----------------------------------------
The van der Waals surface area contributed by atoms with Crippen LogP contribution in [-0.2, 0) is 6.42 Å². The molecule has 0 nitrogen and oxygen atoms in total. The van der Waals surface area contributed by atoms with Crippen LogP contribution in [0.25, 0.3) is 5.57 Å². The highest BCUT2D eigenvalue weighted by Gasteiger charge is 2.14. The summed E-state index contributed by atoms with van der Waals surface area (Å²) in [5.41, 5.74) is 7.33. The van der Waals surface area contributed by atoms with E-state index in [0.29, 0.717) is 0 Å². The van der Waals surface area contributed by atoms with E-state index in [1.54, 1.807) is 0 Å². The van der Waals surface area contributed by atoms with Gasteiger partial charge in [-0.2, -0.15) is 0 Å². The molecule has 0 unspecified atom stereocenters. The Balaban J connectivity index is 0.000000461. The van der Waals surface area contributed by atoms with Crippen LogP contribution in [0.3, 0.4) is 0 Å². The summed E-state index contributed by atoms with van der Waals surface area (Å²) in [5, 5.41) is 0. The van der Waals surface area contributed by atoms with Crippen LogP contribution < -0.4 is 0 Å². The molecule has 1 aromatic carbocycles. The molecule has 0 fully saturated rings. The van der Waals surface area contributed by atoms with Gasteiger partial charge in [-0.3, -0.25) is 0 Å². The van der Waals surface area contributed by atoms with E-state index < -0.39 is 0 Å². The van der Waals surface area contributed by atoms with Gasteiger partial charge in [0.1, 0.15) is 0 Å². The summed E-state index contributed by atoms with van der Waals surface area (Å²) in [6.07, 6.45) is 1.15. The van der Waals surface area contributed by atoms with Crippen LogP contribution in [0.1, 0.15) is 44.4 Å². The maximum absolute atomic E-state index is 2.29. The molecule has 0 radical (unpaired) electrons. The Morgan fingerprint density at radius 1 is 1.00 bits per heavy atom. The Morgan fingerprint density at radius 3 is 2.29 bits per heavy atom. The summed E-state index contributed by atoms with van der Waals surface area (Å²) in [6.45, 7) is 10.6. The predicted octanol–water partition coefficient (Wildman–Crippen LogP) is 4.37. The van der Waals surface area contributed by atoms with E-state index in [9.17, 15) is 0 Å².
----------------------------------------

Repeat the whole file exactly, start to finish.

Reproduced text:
The van der Waals surface area contributed by atoms with Crippen LogP contribution in [-0.2, 0) is 6.42 Å². The molecule has 0 nitrogen and oxygen atoms in total. The van der Waals surface area contributed by atoms with Crippen LogP contribution in [0.25, 0.3) is 5.57 Å². The highest BCUT2D eigenvalue weighted by Gasteiger charge is 2.14. The summed E-state index contributed by atoms with van der Waals surface area (Å²) in [5.41, 5.74) is 7.33. The van der Waals surface area contributed by atoms with E-state index in [0.29, 0.717) is 0 Å². The van der Waals surface area contributed by atoms with E-state index in [1.54, 1.807) is 0 Å². The van der Waals surface area contributed by atoms with Gasteiger partial charge in [-0.2, -0.15) is 0 Å². The molecule has 0 unspecified atom stereocenters. The Balaban J connectivity index is 0.000000461. The van der Waals surface area contributed by atoms with Crippen LogP contribution in [0.3, 0.4) is 0 Å². The summed E-state index contributed by atoms with van der Waals surface area (Å²) in [5, 5.41) is 0. The van der Waals surface area contributed by atoms with Crippen LogP contribution < -0.4 is 0 Å². The molecule has 1 aromatic carbocycles. The molecule has 0 fully saturated rings. The van der Waals surface area contributed by atoms with Gasteiger partial charge in [-0.3, -0.25) is 0 Å². The van der Waals surface area contributed by atoms with E-state index < -0.39 is 0 Å². The van der Waals surface area contributed by atoms with Gasteiger partial charge in [0.1, 0.15) is 0 Å². The summed E-state index contributed by atoms with van der Waals surface area (Å²) in [6.07, 6.45) is 1.15. The van der Waals surface area contributed by atoms with Crippen LogP contribution in [0.1, 0.15) is 44.4 Å². The maximum absolute atomic E-state index is 2.29. The molecule has 0 radical (unpaired) electrons. The Morgan fingerprint density at radius 1 is 1.00 bits per heavy atom. The Morgan fingerprint density at radius 3 is 2.29 bits per heavy atom. The summed E-state index contributed by atoms with van der Waals surface area (Å²) in [6.45, 7) is 10.6. The predicted octanol–water partition coefficient (Wildman–Crippen LogP) is 4.37. The van der Waals surface area contributed by atoms with E-state index in [9.17, 15) is 0 Å².